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Connectivity Resources

There are a variety of resources -- national, state, and local -- that can assist districts in enhancing Internet connectivity and meeting the Federal Communications Commission (FCC) current Internet Connectivity Speed Standard of 100 Mbps per 1000 students increasing to the goal of 1 Gbps per 1000 students. These resources are both financial and technical.  

  • The Smart Schools Bond Act, approved by New York State voters in 2014, authorized the issuance of $2 billion of general obligation bonds to finance improved educational technology and infrastructure to enhance learning and opportunity for students throughout the State. It provides funding for district technology and community connectivity projects.
  • E-Rate provides eligible schools and libraries with discounts on telecommunication and Internet access equipment. New York State’s 2017 funding allocation is almost $31 million.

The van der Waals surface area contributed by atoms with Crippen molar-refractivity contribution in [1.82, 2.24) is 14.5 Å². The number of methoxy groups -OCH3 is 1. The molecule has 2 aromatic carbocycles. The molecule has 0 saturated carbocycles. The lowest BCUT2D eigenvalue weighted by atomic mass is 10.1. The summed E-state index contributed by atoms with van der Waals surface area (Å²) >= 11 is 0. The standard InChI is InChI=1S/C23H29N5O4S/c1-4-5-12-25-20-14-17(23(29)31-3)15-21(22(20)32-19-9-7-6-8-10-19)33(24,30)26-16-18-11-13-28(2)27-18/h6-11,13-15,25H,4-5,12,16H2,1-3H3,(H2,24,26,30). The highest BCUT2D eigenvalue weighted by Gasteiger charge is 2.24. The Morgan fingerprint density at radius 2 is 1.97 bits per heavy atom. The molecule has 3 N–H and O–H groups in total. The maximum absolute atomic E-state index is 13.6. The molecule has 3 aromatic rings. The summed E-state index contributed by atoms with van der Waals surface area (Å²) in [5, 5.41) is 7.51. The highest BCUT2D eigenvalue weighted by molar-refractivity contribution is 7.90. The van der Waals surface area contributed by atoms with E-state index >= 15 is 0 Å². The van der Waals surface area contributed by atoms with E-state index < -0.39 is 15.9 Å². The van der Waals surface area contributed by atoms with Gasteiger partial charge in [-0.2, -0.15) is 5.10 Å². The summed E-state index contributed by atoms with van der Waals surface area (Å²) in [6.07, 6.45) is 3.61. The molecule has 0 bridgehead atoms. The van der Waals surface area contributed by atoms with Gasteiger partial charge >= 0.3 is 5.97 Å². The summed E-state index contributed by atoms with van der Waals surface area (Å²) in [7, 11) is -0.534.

• The Ed Tech Funding Matrix of Office of Educational Design and Technology of NYSED has additional possible funding sources for districts.
  • Regional Information Centers (RICs) provide a wide range of technology services to school districts. There are 12 RICs in New York state, which are organized under the Board of Cooperative Educational Services (BOCES). By regionalizing services, the RICs make a wide range of technology services available to school districts. 
  • The 37 BOCES provide many services to their constituent districts that the districts might not be able to otherwise afford, including professional development and instructional technology.
  • The New York State Broadband Program Office (BPO) is working to ensure universal broadband deployment throughout New York State. It is administering a $500 million grant program to deliver high-speed Internet access to unserved and underserved areas of the State. The goal of this multi-year program, is to provide statewide broadband access by the end of 2018. 
  • Building Technology Infrastructure for Learning is a K-12 school infrastructure guide produced by the Office of Educational Technology of the US Department of Education. It is designed to provide practical, actionable information to help school and district leaders navigate the many decisions required to build a technology infrastructure that supports digital learning.  
  • The Education Superhighway, a nonprofit national organization, provides a variety of technical assistance to districts so they can upgrade Internet access in all their classrooms.